Last week I began transcribing the baptisms that have taken place at St John the Baptist church from the very first one until some unspecified time (until I go mad and blind from microfiche reader overuse, probably). It’s going to take me a long time. In its first year of active service (geddit, service…) the font – designed and donated by the architect who designed the church – was used in 30 baptisms. Soon after there were well over 50 christenings a year, as Clarendon Park built up and more and more people moved in.
I have only managed the first five years so far (over 270 baptisms) but it has been interesting to look at the database. One thing that has particularly fascinated me is the way that neighbours seemed to get their children baptised all at the same time. So no one in Montague Road, for instance, would be christened for several months…and then all of a sudden three or four families would appear within a week or so. This happened so many times that it can’t be a coincidence. I did wonder whether the curate was doing his rounds and telling off the residents for not having their children baptised quickly enough!
There are many occasions where entire families were baptised together, adults included. It was certainly common for all the children to be baptised on one day – from teenagers to new babies. On 6th July 1885 Ellen (10), John William (5), Annie (3) and Ethel Elizabeth (1) Stapleford, of Queens Road, were baptised together. I wonder whether it was the excitement of being amongst the first to be baptised at the new church that encouraged so many?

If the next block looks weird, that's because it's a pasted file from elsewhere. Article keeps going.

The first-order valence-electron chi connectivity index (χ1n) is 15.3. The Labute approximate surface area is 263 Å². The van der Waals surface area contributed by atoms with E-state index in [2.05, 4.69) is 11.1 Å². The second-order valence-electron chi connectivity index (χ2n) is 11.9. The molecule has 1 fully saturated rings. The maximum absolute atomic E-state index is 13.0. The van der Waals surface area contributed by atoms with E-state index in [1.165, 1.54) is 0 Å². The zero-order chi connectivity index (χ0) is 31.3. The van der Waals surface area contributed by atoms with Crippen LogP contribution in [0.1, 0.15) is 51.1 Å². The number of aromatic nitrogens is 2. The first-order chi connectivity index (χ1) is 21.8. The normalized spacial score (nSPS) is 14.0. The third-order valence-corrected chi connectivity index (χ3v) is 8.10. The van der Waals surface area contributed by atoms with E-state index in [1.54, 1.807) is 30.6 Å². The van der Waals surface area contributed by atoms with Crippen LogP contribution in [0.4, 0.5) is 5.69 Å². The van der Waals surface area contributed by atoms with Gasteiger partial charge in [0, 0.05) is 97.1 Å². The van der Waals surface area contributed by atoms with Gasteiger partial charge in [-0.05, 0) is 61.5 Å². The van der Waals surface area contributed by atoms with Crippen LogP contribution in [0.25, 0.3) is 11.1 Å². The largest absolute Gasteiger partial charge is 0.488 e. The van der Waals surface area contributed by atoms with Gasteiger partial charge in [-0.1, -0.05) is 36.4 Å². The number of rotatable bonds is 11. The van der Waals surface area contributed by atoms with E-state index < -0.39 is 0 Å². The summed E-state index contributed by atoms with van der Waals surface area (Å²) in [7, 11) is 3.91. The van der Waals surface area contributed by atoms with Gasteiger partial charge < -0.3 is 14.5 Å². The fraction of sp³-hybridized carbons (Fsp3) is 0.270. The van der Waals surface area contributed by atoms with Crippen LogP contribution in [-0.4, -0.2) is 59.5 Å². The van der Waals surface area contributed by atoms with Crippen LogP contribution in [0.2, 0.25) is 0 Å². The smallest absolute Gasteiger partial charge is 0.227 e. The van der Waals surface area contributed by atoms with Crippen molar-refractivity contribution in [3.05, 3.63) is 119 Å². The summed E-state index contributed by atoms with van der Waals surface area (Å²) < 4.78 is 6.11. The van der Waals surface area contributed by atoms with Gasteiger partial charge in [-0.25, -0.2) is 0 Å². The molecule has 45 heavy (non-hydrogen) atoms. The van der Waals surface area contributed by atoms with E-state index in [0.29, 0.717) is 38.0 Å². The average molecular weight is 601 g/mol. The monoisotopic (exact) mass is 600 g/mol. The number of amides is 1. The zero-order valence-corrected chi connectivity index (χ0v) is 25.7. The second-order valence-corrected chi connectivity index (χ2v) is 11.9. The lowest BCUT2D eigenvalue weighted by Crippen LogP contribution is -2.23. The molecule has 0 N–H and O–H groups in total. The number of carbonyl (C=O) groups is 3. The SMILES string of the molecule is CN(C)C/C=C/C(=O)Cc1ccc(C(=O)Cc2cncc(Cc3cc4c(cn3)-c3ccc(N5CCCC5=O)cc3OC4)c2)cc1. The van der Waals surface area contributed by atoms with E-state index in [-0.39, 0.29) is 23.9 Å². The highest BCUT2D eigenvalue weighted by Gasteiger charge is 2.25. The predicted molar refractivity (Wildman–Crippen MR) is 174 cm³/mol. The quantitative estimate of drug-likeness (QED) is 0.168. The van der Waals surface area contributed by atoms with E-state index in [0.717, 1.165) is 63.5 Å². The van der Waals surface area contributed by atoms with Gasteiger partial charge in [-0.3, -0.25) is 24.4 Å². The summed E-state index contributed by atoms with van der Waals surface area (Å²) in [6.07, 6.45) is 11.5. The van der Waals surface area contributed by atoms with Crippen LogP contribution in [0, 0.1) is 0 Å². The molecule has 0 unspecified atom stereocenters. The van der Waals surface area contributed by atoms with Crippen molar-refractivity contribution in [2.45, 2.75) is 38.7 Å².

The very first baptisms took place on 5th October 1885. The children were William Harper, Beatrice Onion and Alice Muddimer, all of Avenue Road Extension and all just two or three months old. One of these days I plan to write a little biography of each – if indeed any of them survived to adulthood. Sadly I recognise many, many names in my baptisms database who went on the appear shortly afterwards in my database of the burials at St Mary Magdalene, Knighton. Such was the reality of childhood in Victorian times. Both my boys were baptised in the same beautiful font and I am so grateful that their life chances are better in every sense.
If you would like me to look up a baptism in my database then please let me know. I have only reached 1890 so far but I will keep your request on record until I get there. I am also happy to look up Clarendon Park burials at St Mary Magdalene – my database is complete from 1887 – 1951. Regards, Elizabeth.